Come, therefore; be it ours to rouse at once
To action all the fury of our might.

He spoke, and from his chariot leaped with his arms upon the earth, and dreadfully sounded the brass on the breast of the prince, as he moved rapidly along: then truly would fear have seized even a brave spirit.

As when the winds ascending by degrees,
First move the whitening surface of the seas,

when the west wind has lashed it into fury

The billows float in order to the shore,
The wave behind rolls on the wave before;
Till, with growing storm, the deeps arise,
Foam o’er the rocks, and thunder to the skies.

even so did the serried phalanxes of the Danaans march steadfastly to battle.

Sedate and silent move the numerous bands;
No sound, no whisper, but the chief’s commands,
Those only heard; with awe the rest obey,
As if some god had snatch’d their voice away.

But the Trojans

As when the fleecy flocks unnumber’d stand
In wealthy folds, and wait the milker’s hand,

having heard the voice of their lambs – thus was the clamour of the Trojans excited through the wide army.

and not one cry, no common voice to bind them
all together, their tongues mixed and clashed,
their men hailed from so many far-flung countries.
Ares drove them, fiery-eyed Athena drove the Argives,

But Terror followed both the hosts, and Flight, and furious, Strife
(the sister and the mate of


Mars), that spoil of human life;
And never is her rage at rest; at first she is but small,
Yet after, but a little fed, she grows so vast and tall,
That while her feet move here in earth, her forehead is in heaven:
And this was she that made even then both hosts so deadly given.

When the long lines met at the point of contact,
there was a shock of bull’s hide, battering pikes,
and weight of men in bronze.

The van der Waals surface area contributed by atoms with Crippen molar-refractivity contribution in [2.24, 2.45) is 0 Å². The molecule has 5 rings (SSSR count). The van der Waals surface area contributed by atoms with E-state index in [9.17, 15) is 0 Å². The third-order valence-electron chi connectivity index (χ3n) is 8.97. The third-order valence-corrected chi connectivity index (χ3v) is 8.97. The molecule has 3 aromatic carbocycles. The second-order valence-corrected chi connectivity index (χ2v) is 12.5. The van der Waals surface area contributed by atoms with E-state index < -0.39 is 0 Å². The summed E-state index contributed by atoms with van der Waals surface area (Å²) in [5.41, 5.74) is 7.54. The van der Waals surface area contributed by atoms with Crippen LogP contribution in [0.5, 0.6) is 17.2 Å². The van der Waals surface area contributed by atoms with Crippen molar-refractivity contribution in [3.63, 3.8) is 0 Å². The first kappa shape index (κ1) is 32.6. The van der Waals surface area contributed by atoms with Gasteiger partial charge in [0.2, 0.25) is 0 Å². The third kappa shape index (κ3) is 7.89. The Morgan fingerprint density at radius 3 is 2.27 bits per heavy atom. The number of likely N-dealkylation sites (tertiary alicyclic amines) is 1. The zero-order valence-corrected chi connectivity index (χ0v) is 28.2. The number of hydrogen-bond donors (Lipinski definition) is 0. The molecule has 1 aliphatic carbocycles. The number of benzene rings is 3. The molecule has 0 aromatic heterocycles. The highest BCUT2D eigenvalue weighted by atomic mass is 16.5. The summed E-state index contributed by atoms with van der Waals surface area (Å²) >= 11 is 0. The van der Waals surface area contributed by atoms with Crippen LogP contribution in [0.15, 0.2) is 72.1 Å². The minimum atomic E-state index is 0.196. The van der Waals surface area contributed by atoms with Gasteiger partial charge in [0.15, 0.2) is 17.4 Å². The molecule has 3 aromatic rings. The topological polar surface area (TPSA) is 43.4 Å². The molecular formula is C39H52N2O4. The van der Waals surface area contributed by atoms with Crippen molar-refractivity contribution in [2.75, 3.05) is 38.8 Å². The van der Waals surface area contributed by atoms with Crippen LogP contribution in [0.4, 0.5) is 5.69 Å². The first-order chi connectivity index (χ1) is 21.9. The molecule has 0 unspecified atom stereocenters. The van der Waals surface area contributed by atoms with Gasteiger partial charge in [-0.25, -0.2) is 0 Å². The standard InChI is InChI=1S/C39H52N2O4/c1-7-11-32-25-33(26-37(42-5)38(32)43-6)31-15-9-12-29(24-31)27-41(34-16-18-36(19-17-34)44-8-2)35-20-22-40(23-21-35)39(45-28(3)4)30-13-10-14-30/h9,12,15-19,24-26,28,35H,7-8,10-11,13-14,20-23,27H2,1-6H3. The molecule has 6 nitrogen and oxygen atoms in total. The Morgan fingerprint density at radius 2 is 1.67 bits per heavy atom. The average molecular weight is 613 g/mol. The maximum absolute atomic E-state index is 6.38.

Bucklers with bosses
ground into one another. A great din rose,
in one same air elation and agony
of men destroying and destroyed, and earth
astream with blood.

The bold Antilochus the slaughter led
The first who struck a valiant Trojan dead:
At great Echopolus the lance arrives,
Razed his high crest, and through his helmet drives;
Warm’d in the brain the brazen weapon lies,
And shades eternal settle o’er his eyes.
So sinks a tower, that long assaults had stood
of force and fire, its walls besmear’d with blood.

headlong as a tower he fell amid the press of fight, and as he dropped
King Elephenor, son of Chalcodon and captain of the proud Abantes began dragging him out of reach of the darts that were falling around him, in haste to strip him of his armour.
But this purpose was not for long; Agenor saw him haling the body away, and smote him in the side with his bronze-shod spear – for as he stooped his side was left unprotected by his shield – and thus perished.

So Elephenor fell, for whom arose
Sharp conflict; Greeks and Trojans mutual flew







wolves to battle, and man grappled man.

Then Telemonian Ajax smote the blooming youth Simoisius, son of Anthemion, whom formerly his mother, descending from Ida, brought forth on the banks of Simios, when, to wit, she followed her parents to view the flocks; wherefore they called him Simiosius. Nor did he repay to his dear parents the price of his early nurture, for his life was short, he being slain with a spear by magnanimous Ajax. For him advancing

BUCKLEY (cont.)
first he (Ajax) struck him on the breast, near the right pap: and the brazen spear passed out through his shoulder on the opposite side.
He fell on the ground on the dust, like a poplar, which has sprung up in the moist grass-land of an extensive marsh, – branches grow smooth,

straight and tall in a meadow by some mere

In moist edge of a mighty fen, his head in curls